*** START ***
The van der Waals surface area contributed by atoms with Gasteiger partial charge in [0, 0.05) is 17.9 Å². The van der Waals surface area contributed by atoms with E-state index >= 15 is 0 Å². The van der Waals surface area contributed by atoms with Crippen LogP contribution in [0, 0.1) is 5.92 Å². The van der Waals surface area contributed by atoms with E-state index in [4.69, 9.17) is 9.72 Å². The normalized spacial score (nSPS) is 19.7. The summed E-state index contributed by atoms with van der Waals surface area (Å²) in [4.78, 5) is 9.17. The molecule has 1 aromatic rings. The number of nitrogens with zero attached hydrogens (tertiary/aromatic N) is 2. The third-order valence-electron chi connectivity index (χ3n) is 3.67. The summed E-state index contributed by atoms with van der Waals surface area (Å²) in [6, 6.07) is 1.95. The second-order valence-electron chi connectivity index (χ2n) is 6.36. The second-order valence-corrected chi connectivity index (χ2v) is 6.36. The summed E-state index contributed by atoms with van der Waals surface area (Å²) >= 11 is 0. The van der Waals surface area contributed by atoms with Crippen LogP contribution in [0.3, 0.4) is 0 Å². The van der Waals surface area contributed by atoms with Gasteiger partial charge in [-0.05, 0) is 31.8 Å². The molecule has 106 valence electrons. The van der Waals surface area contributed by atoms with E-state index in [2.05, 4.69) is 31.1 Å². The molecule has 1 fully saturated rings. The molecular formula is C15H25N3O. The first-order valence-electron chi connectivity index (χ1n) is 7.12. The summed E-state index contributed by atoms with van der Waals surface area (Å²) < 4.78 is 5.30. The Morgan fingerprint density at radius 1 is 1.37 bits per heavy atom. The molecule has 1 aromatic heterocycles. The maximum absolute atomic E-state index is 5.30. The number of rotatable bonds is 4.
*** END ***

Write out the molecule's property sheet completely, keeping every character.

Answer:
The van der Waals surface area contributed by atoms with Gasteiger partial charge in [0, 0.05) is 17.9 Å². The van der Waals surface area contributed by atoms with E-state index >= 15 is 0 Å². The van der Waals surface area contributed by atoms with Crippen LogP contribution in [0, 0.1) is 5.92 Å². The van der Waals surface area contributed by atoms with E-state index in [4.69, 9.17) is 9.72 Å². The normalized spacial score (nSPS) is 19.7. The summed E-state index contributed by atoms with van der Waals surface area (Å²) in [4.78, 5) is 9.17. The molecule has 1 aromatic rings. The number of nitrogens with zero attached hydrogens (tertiary/aromatic N) is 2. The third-order valence-electron chi connectivity index (χ3n) is 3.67. The summed E-state index contributed by atoms with van der Waals surface area (Å²) in [6, 6.07) is 1.95. The second-order valence-electron chi connectivity index (χ2n) is 6.36. The second-order valence-corrected chi connectivity index (χ2v) is 6.36. The summed E-state index contributed by atoms with van der Waals surface area (Å²) >= 11 is 0. The van der Waals surface area contributed by atoms with Crippen LogP contribution in [0.3, 0.4) is 0 Å². The van der Waals surface area contributed by atoms with Gasteiger partial charge in [-0.05, 0) is 31.8 Å². The molecule has 106 valence electrons. The van der Waals surface area contributed by atoms with E-state index in [2.05, 4.69) is 31.1 Å². The molecule has 1 fully saturated rings. The molecular formula is C15H25N3O. The first-order valence-electron chi connectivity index (χ1n) is 7.12. The summed E-state index contributed by atoms with van der Waals surface area (Å²) < 4.78 is 5.30. The Morgan fingerprint density at radius 1 is 1.37 bits per heavy atom. The molecule has 1 aromatic heterocycles. The maximum absolute atomic E-state index is 5.30. The number of rotatable bonds is 4.